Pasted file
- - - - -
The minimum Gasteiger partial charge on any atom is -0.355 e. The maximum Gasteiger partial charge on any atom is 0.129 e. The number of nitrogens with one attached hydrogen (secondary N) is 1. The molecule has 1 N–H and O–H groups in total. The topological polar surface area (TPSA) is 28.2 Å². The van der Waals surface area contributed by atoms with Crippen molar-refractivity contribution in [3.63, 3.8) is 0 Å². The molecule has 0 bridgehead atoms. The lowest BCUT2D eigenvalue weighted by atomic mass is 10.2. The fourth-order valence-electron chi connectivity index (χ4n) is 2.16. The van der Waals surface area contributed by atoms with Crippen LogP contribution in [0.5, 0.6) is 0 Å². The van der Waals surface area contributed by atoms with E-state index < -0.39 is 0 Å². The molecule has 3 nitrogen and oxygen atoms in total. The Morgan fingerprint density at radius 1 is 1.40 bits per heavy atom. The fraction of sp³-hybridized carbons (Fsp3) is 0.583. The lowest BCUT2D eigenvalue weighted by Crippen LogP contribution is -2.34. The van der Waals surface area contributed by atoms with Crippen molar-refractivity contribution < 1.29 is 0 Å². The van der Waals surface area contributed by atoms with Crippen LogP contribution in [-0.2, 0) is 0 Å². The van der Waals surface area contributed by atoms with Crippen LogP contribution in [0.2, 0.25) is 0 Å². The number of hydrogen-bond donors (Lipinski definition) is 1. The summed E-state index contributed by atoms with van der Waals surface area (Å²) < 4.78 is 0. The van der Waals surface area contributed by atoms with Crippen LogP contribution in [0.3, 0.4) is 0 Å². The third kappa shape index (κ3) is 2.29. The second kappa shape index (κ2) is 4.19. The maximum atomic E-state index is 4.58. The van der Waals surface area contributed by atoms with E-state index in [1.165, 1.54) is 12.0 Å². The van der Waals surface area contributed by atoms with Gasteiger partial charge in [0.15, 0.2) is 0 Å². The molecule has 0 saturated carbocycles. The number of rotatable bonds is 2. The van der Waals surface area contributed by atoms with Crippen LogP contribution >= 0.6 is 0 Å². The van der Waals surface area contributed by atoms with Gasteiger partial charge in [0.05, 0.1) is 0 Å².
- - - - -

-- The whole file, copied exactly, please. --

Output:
The minimum Gasteiger partial charge on any atom is -0.355 e. The maximum Gasteiger partial charge on any atom is 0.129 e. The number of nitrogens with one attached hydrogen (secondary N) is 1. The molecule has 1 N–H and O–H groups in total. The topological polar surface area (TPSA) is 28.2 Å². The van der Waals surface area contributed by atoms with Crippen molar-refractivity contribution in [3.63, 3.8) is 0 Å². The molecule has 0 bridgehead atoms. The lowest BCUT2D eigenvalue weighted by atomic mass is 10.2. The fourth-order valence-electron chi connectivity index (χ4n) is 2.16. The van der Waals surface area contributed by atoms with Crippen LogP contribution in [0.5, 0.6) is 0 Å². The van der Waals surface area contributed by atoms with E-state index < -0.39 is 0 Å². The molecule has 3 nitrogen and oxygen atoms in total. The Morgan fingerprint density at radius 1 is 1.40 bits per heavy atom. The fraction of sp³-hybridized carbons (Fsp3) is 0.583. The lowest BCUT2D eigenvalue weighted by Crippen LogP contribution is -2.34. The van der Waals surface area contributed by atoms with Crippen molar-refractivity contribution < 1.29 is 0 Å². The van der Waals surface area contributed by atoms with Crippen LogP contribution in [-0.2, 0) is 0 Å². The van der Waals surface area contributed by atoms with Crippen LogP contribution in [0.2, 0.25) is 0 Å². The number of hydrogen-bond donors (Lipinski definition) is 1. The summed E-state index contributed by atoms with van der Waals surface area (Å²) < 4.78 is 0. The van der Waals surface area contributed by atoms with Crippen LogP contribution in [0.3, 0.4) is 0 Å². The third kappa shape index (κ3) is 2.29. The second kappa shape index (κ2) is 4.19. The maximum atomic E-state index is 4.58. The van der Waals surface area contributed by atoms with E-state index in [1.165, 1.54) is 12.0 Å². The van der Waals surface area contributed by atoms with Gasteiger partial charge in [0.15, 0.2) is 0 Å². The molecule has 0 saturated carbocycles. The number of rotatable bonds is 2. The van der Waals surface area contributed by atoms with Crippen LogP contribution >= 0.6 is 0 Å². The van der Waals surface area contributed by atoms with Gasteiger partial charge in [0.05, 0.1) is 0 Å².